DECATUR, Ala. (WAFF) - Gov. Kay Ivey spent time with north Alabama students Monday.
She toured Austin Middle School, where school administrators showed her how the school implements STEM learning.
An interactive program called Learning Blade helps students engage with potential careers in science, technology, engineering, and mathematics careers.
Ivey said students seemed to be very interested in learning about the possibilities the future holds.
“STEM is very important because those are the jobs of tomorrow. And these young people are going to be the leaders of tomorrow and the employees of tomorrow, so it’s important they have a full, hands-on experience with STEM,” Ivey said.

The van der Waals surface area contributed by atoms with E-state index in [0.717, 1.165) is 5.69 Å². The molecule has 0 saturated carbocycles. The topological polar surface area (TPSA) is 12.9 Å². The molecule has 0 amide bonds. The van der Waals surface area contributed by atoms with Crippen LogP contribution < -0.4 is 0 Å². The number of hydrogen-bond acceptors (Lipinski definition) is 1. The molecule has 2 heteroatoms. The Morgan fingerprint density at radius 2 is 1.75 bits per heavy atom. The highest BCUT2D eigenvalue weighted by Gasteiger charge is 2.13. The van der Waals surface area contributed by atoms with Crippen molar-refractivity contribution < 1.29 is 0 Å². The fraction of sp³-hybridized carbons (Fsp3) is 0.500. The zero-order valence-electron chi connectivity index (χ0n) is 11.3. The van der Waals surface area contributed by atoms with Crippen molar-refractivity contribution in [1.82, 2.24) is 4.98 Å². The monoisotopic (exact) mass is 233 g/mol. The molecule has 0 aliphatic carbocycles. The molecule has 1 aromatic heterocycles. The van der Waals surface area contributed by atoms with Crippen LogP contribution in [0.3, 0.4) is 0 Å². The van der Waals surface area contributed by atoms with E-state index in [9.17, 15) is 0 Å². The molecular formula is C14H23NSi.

Learning Blade is free and available to all schools in the state through a public-private partnership with the state of Alabama and Boeing.
Ivey said she hopes the program will roll out to every school.
Ivey also toured the new Cook Museum of Natural Science.
Ivey said she noticed the museum is “filled to the brim” with hands-on learning opportunities for young people. She said that can offer better experiences than a textbook.
The museum opened in June of last year.
It also recently won second place in the top 10 best new museums from USA Today.